There’s an AP story out of Los Angeles today about a woman suing eHarmony.com because they don’t provide their dating service for gays, lesbians and bisexuals. Here’s a link to the story:
Linda Carlson said she tried to use the Internet site in February to meet a woman but could not based on her sexual orientation. When Carlson wrote to eHarmony to complain, the company refused to change its policy, according to the lawsuit filed on her behalf in Los Angeles County Superior Court.
"Such outright discrimination is hurtful and disappointing for a business open to the public in this day and age," Carlson said in a statement.
The company denied the allegation, saying:
The research that eHarmony has developed, through years of research, to match couples has been based on traits and personality patterns of successful heterosexual marriages...Nothing precludes us from providing same-sex matching in the future, it's just not a service we offer now based upon the research we have conducted.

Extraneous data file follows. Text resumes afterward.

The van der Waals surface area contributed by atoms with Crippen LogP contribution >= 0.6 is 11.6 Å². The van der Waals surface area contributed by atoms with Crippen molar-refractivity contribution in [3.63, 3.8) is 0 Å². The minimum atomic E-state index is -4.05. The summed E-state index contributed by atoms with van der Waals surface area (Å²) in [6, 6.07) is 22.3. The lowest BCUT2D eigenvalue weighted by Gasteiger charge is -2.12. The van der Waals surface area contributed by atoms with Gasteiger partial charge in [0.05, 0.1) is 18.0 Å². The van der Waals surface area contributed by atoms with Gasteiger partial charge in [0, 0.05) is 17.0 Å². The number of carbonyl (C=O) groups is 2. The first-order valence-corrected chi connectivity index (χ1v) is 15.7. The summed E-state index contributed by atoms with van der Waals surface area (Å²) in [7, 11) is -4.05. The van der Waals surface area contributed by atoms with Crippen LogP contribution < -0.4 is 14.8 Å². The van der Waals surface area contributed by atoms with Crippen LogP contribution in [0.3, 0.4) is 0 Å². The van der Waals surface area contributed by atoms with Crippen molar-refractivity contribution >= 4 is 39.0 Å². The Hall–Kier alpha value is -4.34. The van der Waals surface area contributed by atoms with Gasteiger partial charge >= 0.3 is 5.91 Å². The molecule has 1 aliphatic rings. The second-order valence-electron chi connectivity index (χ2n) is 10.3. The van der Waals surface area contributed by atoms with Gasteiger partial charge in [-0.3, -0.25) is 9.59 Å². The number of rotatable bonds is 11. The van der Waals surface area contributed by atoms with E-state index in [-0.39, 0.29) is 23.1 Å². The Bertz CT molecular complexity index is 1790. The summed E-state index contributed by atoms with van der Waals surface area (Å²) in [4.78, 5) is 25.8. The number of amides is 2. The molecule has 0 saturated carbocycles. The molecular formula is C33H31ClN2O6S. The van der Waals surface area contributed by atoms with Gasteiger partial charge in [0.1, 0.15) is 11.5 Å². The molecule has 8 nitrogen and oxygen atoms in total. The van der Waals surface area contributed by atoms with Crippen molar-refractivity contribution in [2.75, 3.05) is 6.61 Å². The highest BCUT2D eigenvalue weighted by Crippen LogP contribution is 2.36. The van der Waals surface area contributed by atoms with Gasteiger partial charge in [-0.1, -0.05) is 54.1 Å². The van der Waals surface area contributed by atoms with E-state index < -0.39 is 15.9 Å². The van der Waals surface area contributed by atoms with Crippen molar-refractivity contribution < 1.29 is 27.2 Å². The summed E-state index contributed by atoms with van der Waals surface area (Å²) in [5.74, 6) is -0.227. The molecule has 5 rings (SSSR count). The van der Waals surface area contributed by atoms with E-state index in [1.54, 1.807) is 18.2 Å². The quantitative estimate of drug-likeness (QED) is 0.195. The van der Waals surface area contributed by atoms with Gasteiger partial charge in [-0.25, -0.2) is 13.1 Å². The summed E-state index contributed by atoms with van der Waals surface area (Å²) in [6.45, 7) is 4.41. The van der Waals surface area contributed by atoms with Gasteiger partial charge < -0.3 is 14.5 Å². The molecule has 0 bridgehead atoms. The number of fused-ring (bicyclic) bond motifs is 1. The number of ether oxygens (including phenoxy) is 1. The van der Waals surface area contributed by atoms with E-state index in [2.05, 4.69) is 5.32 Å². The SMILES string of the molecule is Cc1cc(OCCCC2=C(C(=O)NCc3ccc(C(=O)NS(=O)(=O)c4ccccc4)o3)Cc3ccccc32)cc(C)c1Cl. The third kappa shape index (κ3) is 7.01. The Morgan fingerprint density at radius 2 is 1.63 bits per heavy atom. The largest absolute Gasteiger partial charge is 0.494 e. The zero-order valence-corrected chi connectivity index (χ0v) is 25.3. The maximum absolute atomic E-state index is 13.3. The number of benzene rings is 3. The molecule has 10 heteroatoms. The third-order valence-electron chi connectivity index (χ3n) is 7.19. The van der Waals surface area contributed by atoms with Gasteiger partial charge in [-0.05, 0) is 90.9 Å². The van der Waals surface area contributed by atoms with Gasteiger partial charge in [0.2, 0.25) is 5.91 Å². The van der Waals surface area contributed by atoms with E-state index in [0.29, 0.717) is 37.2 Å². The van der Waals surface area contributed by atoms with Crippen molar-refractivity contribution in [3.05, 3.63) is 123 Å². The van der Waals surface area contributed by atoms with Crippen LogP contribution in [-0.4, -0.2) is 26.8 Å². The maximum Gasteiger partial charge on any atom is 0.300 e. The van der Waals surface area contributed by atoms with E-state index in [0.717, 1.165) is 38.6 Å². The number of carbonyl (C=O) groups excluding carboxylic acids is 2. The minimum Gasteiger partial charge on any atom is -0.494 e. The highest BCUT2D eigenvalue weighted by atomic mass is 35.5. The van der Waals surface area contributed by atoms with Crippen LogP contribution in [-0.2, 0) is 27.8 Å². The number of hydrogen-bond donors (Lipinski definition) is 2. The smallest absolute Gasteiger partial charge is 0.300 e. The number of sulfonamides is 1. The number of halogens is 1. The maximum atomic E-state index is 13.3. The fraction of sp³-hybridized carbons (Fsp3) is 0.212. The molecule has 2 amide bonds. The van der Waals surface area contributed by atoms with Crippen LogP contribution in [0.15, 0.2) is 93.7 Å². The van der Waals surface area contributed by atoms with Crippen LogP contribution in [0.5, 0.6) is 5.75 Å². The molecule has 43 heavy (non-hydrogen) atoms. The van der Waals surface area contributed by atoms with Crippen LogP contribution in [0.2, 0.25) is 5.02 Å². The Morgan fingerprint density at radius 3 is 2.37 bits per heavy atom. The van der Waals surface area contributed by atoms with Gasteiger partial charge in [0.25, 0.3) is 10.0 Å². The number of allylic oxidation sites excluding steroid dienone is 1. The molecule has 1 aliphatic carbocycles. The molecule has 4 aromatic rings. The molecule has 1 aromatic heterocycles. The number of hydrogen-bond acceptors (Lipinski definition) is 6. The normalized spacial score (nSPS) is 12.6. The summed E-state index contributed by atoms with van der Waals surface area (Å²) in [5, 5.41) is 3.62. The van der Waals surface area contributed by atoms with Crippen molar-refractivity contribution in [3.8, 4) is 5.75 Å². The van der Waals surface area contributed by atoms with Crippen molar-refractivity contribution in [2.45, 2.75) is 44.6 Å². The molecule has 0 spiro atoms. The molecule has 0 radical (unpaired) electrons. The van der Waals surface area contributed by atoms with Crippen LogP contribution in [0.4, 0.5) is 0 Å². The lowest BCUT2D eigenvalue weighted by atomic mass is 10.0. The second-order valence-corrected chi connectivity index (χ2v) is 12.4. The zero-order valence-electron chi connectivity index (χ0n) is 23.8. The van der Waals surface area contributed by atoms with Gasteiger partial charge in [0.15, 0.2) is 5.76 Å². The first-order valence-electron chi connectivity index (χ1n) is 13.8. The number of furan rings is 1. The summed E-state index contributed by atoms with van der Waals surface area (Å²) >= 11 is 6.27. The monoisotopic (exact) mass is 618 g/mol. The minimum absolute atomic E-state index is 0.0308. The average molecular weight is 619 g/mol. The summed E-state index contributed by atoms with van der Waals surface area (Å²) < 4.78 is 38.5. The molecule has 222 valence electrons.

This isn’t about lesbians, gays and bi-sexuals being deprived of opportunities to meet similarly oriented people. If you Google "women meeting women" you’ll find 162 million entries. That’s an awful lot of "opportunities". There is no shortage of companies and websites willing to provide the service that Linda Carlson says she is seeking and being deprived of. This is more about trying to force your own standards on the world and making it conform to your narrow view of how it should perceive you. This isn’t in any way, shape or form similar to making colored people go to the back of the bus. It’s more like suing McDonald’s because they don’t serve pizza. And, I suspect, there are very deep pockets behind this ridiculous litigation. A sexual encounter is not exactly the kind of "opportunity" Linda Carlson is looking for.
I haven't actually checked this out; I'm just wondering if there are any services that cater exclusively to gay and lesbians, and if that isn't a problem, why isn't it? Is there some kind of double standard at work here?